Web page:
Self-Injury Hurts! When it comes to pain, I am a wimp. If I accidentally hit my thumb with a hammer I'm ready to call an ambulance. Like many, I had a hard time understanding how those who self-injure report experiencing little or no pain when hurting themselves. It could be that there's a huge conspiracy among self-injurers to state that the act of hurting themselves is not painful in an attempt to recruit more self-injurers. But it seems more likely that there are psychological and physiological processes that help to mask the pain associated with the physical injury.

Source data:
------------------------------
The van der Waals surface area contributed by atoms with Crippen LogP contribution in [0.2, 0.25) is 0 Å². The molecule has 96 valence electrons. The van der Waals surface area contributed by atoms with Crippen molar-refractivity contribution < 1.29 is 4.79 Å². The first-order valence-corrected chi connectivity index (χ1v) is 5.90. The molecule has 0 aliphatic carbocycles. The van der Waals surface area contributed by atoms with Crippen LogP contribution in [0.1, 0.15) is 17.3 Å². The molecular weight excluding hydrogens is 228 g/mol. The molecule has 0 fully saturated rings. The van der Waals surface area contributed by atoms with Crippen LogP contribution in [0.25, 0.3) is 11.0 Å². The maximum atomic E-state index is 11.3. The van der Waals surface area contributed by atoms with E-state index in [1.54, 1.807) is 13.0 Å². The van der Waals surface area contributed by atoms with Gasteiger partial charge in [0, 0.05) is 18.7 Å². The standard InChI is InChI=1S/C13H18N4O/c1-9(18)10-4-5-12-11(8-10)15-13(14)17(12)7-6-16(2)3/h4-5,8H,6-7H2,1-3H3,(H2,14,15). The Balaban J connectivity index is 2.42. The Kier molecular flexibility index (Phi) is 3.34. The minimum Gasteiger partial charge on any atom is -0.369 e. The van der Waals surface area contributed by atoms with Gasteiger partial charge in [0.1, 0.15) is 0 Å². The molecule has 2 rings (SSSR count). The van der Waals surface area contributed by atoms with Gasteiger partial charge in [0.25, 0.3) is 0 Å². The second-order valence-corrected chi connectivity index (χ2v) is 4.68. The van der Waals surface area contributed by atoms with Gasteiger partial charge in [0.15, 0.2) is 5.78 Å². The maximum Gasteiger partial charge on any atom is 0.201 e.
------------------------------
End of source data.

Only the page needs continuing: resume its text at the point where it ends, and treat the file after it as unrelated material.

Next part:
Self-injury is cyclic in nature with factors preceding the actual act of physical injury and factors following the behavior. Dissociation is one of the factors that comes into play immediately prior to the act of self-injury. Everyone dissociates to some degree. At a benign level, dissociation may be described as "zoning out" and may result in driving past the freeway ramp on which you intended to exit. At the extreme end of the dissociative spectrum is dissociative identity disorder, a psychological phenomenon in which an individual develops, typically as the result of chronic, severe trauma, two or more distinct personalities. When people self-injure they are typically in a dissociated state, allowing them to feel little or no pain while they injure themselves.